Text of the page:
Optical Lattices  
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Last update: 20/10/2008

A brief introduction to quantum computing and the OLAQUI project

The OLAQUI project aims to combine two modern scientific concepts – optical lattices and quantum information. In this context, “optical lattices” are the tool and “quantum information” is the desired objective. “Quantum information” is a buzzword that has been around for more than a decade now, and in reality it says something rather simple: quantum physics can help to improve information technology, and in particular it can potentially make computers a lot more powerful than would be possible with conventional technology. How so?

How quantum computing works

While the details of how quantum computing works are quite intricate, the underlying concept is straightforward. We just need to remember how an ordinary computer works, forgetting for a moment about operating systems, hard drives and all the rest. At the most basic level, all that a computer does is to take some input and to return an output. The input can in principle be anything, for example a text, pictures, even speech, but the computer will always convert these into numbers and process them using basic logical operations. The numbers themselves are represented in the binary system as sequences of “0”s and “1”s (the number “5” in the binary system reads “101”, for instance) and then processed using so-called “logic gates”. One such gate is the NOT gate that takes one bit (i.e. one item of the binary string) as an input and gives the “negation” of it as an output: “0” if the input was “1”, and “1” if the input was “0”. Other logic gates use two input bits and return one or two output bits. Finally, lots of these logic gates stringed together produce the desired computation – simple addition or multiplication or complex tasks like word processing (see Fig. 1).

So much for “classical computing”, as we now call it. “Quantum computing” adds an important element to that picture – it replaces the classical “bit” by the quantum-bit or “qubit”. A “qubit” obeys the quantum-mechanical superposition principle and can, therefore, not only exist in the states “0” and “1”, but also in superposition states that are somewhere in between and carry a degree of “0”-ness and “1”-ness in them. We’ll explain this better in a moment, but even with this simple explanation one can appreciate the potential impact of these qubits: if one no longer uses “0”s and “1”s as the input of a computer, but a string of qubits each representing “0” and “1” at the same time, as it were, then that’s as though with a single input one could process all the possible combinations of “0”s and “1”s in that string – that is, all possible numbers – in one single run of the computer. In other words, rather than processing the numbers 1, 2, 3, 4 etc. one after the other, by using qubits they can be processed in one go. This principle makes it possible to devise quantum algorithms – computer programmes for quantum computers – that can solve certain types of problems much, much faster than any present or future supercomputer based on classical physics and bits. For example, breaking a large number down into its prime factors takes a very long time, and this time increases extremely fast with the length of the number. Another algorithm that might be useful in practical applications deals with searching large databases, and again using quantum computers could result in faster search routines.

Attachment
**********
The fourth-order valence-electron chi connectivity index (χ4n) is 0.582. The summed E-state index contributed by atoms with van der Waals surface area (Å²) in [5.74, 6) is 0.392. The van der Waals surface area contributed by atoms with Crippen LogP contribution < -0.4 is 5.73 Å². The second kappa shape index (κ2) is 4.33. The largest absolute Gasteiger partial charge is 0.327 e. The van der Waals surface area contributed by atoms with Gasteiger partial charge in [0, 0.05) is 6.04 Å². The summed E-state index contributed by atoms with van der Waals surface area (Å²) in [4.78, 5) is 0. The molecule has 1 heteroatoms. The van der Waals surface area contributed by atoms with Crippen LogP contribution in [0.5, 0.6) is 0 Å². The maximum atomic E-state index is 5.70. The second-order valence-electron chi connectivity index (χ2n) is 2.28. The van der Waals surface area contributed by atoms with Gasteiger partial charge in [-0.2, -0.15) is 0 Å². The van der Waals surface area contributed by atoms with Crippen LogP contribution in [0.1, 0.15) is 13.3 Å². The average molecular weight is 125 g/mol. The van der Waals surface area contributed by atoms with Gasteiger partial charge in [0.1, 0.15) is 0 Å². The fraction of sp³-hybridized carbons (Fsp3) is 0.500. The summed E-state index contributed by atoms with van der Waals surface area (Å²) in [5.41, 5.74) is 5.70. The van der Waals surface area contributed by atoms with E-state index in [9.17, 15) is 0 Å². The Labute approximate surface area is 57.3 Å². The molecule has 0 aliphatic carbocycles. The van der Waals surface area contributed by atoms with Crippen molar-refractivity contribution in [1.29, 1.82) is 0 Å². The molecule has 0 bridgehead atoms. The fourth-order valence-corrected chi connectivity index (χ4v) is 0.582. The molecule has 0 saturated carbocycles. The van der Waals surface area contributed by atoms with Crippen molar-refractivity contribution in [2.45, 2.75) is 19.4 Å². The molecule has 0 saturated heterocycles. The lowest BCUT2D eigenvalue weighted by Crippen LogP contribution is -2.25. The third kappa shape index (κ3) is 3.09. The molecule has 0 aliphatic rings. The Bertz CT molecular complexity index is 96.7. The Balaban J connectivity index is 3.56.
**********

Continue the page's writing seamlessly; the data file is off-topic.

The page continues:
Fig. 1 - Classical computer vs. quantum computer.

Why it is difficult to make a quantum computer

If the last few sentences contained a number of if’s and might’s, that’s because although quantum computers exist on paper and in the minds of theoretical physicists and mathematicians, so far no-one has been able to build a practically usable machine that uses qubits instead of bits. In a nutshell, the reason for this is the following: it is very hard to make and control “qubits”, and even harder to do so with lots of qubits at the same time. “Making” a qubit here means finding a physical object that behaves in a quantum way, so to speak, and therefore can exist in the superposition states needed for quantum computation. An obvious counterexample: an electrical switch wouldn’t do as a qubit. Although such a switch could very well represent a classical bit through its states “switch open” and “switch closed” (and a light bulb attached to it indicating that state), it could not exist in those two states simultaneously. Again, that seems just as obvious as the fact that a person might be either in front of a closed door or behind it, but not in both places at the same time. In the quantum world of atoms and elementary particles, however, this happens all the time. The spin of an atom (that is, the direction of its magnetization) can point either up or down, like a compass needle – or it can be in a superposition of these two states, pointing in both directions at the same time, so to speak. Only when one measures this direction does the atom make up its mind and “collapse” into one of the spin directions. There are countless other examples for such superposition states, and it is only when going up to larger, visible scales that the underlying “quantumness” of the world gets watered down and we end up seeing “classical” – that is, in our experience “normal” – behaviour.